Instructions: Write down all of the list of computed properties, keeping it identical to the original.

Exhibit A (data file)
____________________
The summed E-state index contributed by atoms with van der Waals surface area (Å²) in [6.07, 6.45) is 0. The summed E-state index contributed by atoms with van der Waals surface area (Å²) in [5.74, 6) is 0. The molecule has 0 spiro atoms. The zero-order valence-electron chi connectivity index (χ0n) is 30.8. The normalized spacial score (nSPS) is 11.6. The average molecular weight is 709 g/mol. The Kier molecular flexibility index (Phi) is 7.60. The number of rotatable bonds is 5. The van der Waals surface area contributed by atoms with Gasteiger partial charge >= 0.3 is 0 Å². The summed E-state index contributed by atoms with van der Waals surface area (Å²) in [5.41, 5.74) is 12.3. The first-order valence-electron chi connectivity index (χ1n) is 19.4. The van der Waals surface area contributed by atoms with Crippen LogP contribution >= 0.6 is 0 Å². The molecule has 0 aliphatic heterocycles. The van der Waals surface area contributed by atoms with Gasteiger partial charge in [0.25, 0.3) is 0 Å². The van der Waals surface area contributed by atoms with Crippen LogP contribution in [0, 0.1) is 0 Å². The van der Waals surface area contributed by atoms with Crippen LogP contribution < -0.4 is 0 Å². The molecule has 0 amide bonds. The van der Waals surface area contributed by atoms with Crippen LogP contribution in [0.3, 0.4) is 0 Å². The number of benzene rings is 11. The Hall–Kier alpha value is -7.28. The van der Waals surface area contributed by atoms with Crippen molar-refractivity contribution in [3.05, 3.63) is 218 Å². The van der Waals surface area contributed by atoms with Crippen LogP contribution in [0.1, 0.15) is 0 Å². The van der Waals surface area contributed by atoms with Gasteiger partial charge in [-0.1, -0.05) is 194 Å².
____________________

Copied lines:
The summed E-state index contributed by atoms with van der Waals surface area (Å²) in [6.07, 6.45) is 0. The summed E-state index contributed by atoms with van der Waals surface area (Å²) in [5.74, 6) is 0. The molecule has 0 spiro atoms. The zero-order valence-electron chi connectivity index (χ0n) is 30.8. The normalized spacial score (nSPS) is 11.6. The average molecular weight is 709 g/mol. The Kier molecular flexibility index (Phi) is 7.60. The number of rotatable bonds is 5. The van der Waals surface area contributed by atoms with Gasteiger partial charge >= 0.3 is 0 Å². The summed E-state index contributed by atoms with van der Waals surface area (Å²) in [5.41, 5.74) is 12.3. The first-order valence-electron chi connectivity index (χ1n) is 19.4. The van der Waals surface area contributed by atoms with Crippen LogP contribution >= 0.6 is 0 Å². The molecule has 0 aliphatic heterocycles. The van der Waals surface area contributed by atoms with Gasteiger partial charge in [0.25, 0.3) is 0 Å². The van der Waals surface area contributed by atoms with Crippen LogP contribution in [0, 0.1) is 0 Å². The van der Waals surface area contributed by atoms with Crippen LogP contribution < -0.4 is 0 Å². The molecule has 0 amide bonds. The van der Waals surface area contributed by atoms with Crippen LogP contribution in [0.3, 0.4) is 0 Å². The number of benzene rings is 11. The Hall–Kier alpha value is -7.28. The van der Waals surface area contributed by atoms with Crippen molar-refractivity contribution in [3.05, 3.63) is 218 Å². The van der Waals surface area contributed by atoms with Crippen LogP contribution in [0.1, 0.15) is 0 Å². The van der Waals surface area contributed by atoms with Gasteiger partial charge in [-0.1, -0.05) is 194 Å².